January 29, 2024
4 min read

Top GraphQL Security Vulnerabilities: Lessons Learned Analyzing 1,500+ Endpoints

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With its flexible querying capabilities, GraphQL makes it easy to combine data from multiple sources into a single endpoint. GraphQL and API management go hand in hand to build next-generation API platforms. 

However, GraphQL's features can also introduce security risks if not properly implemented.

In a talk at API Summit 2023, Tristan Kalos and Antoine Carossio (co-founders of GraphQL security testing company Escape) dug into the most common and most underestimated vulnerabilities unearthed by analyzing over 130,000 public GraphQL endpoints. In their research, which is gathered in The State of GraphQL Security 2023 report, they identified nearly 50,000 security alerts, 10% of which were critical.

So, how can GraphQL be prone to security issues? And what are the most common vulnerabilities developers need to watch out for? Let's break it down.

Why is GraphQL vulnerable?

GraphQL is vulnerable for two key reasons:

1. It’s powerful features open security gaps

The features in GraphQL that give it flexibility can also be exploited by attackers. For example, GraphQL allows batching and aliasing requests. This lets you send multiple queries in one HTTP request.

This is great for performance. But it also lets attackers bypass rate limiting enforced at the HTTP layer — meaning they can send hundreds of login attempts in one request to brute force credentials.

Another example worth calling out is GraphQL's recursive fragments. These allow developers to reuse query logic. But an unprotected GraphQL engine can be crashed with infinite recursion, creating a denial of service vulnerability.

2. It’s graph structure obscures access control

In GraphQL, every entity can be accessed via multiple paths. This makes it easy for developers to inadvertently expose access to sensitive data.

For instance, an admin mutation could be left unprotected under the assumption it's not publicly accessible. But if another path leads to it, an attacker could discover and abuse it.

Robust access control in GraphQL requires meticulous auditing of all possible paths — which is not exactly a trivial task.

The most common GraphQL vulnerabilities

Across over 1,600 scanned production apps, the team at Escape found both GraphQL-specific vulnerabilities along with plenty of classic API vulnerabilities. The most common GraphQL vulnerabilities they encountere include:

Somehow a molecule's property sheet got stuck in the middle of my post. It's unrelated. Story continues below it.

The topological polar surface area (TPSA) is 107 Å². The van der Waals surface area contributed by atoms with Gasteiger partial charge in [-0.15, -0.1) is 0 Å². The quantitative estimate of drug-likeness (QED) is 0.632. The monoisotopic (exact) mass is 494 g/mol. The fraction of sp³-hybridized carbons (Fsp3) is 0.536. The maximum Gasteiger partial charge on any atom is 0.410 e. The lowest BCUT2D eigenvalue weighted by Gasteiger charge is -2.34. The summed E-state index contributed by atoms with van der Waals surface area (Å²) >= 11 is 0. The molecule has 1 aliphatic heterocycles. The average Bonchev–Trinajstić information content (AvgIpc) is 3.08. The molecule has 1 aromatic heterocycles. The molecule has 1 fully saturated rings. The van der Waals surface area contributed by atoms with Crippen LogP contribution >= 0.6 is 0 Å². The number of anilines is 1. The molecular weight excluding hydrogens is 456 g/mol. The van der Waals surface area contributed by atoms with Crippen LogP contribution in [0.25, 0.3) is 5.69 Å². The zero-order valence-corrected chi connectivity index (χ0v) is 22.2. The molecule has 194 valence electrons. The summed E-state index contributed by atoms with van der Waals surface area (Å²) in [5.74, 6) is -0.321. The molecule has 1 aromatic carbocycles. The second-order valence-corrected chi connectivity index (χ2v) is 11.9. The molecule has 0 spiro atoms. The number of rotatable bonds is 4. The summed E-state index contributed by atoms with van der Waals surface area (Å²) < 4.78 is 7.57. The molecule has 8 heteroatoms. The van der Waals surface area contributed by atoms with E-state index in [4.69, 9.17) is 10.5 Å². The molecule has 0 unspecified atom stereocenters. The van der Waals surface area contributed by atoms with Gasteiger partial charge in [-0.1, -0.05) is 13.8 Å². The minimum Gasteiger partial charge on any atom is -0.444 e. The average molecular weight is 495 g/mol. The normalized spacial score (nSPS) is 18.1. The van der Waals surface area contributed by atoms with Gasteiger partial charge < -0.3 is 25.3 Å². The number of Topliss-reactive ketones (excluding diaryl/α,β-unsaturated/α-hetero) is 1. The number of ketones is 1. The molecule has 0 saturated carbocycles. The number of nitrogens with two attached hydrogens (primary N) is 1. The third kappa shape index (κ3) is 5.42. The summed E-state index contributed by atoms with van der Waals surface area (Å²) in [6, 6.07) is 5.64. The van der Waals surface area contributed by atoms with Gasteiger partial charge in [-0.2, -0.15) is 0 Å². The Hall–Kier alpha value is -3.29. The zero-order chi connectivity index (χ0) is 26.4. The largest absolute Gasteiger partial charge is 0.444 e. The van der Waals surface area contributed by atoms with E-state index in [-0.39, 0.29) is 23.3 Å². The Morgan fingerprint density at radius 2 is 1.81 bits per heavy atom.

1. Brute forcing API requests

The aforementioned batching and aliasing features enable brute-forcing attacks even past rate limits. Expect account takeovers if login mechanisms aren't robust.

2. Denial of service

Unprotected recursive fragments create crashes. GraphQL's flexibility naturally risks resource exhaustion DoS attacks.

3. Internal API schema leak

Many GraphQL servers try to hide their schema, but the field suggestion feature can inadvertently leak it. Public tools like Clarivoyance automate schema reconstruction. This exposes private mutations. In one case, Escape took over an admin account by finding an unprotected password reset mutation.

API security vulnerabilities

Beyond the GraphQL-specific vulnerabilities, Escape also uncovered some classic API security vulnerabilities in their research that can’t be overlooked. Not surprisingly, there was much overlap between the vulnerabilities found and the OWASP API Security Top 10

API errors and stack traces disclosing internal data

The problem here is that Stack Traces give too much information on what’s vulnerable in your app. 

For example, when there’s a GraphQL error, it gives the precise path of the source code that created the problem. Using this, one could get information about the libraries used by this GraphQL endpoint — and then look up vulnerabilities that affect these libraries.

Access control issues

This is very common in GraphQL. Most routes writing data (mutation) aren’t supposed to be accessible without authentication. However, many GraphQL endpoints have bad access control implementation and thus an unauthorized user or a user with low-level authorization can access restricted data. 

Injection vulnerabilities

Believe it or not, injection attacks are still a major issue. Escape’s research uncovered SQL, NoSQL, and even Bash command injections in GraphQL services. This can lead to data theft if developers don't follow secure coding practices.

Other classic API flaws

GraphQL isn't immune to traditional security pitfalls. 40% of the discovered vulnerabilities were classic API issues, like broken authentication and access control. Notably, improper error handling exposed internal API keys and secrets. GraphQL doesn't inherently protect downstream dependencies.

Massive amounts of sensitive data exposed

Most alarmingly, Escape’s analysis discovered huge amounts of sensitive data leaked in public GraphQL endpoints, including:

  • Personal identifiable information like emails, phone numbers, and passport details
  • Private API keys and tokens for AWS, GCP, GitHub, Slack, etc.
  • Hashed and even cleartext passwords

This data exposure could enable account takeovers, cloud resource hijacking, and identity theft. It highlights the pressing need for rigorous security controls in GraphQL services.


GraphQL opens new horizons for API development. With disciplined security practices, you can build the next generation of interfaces while keeping your data safe.

For this and other talks around all things related to APIs, check out on-demand sessions from API Summit 2023.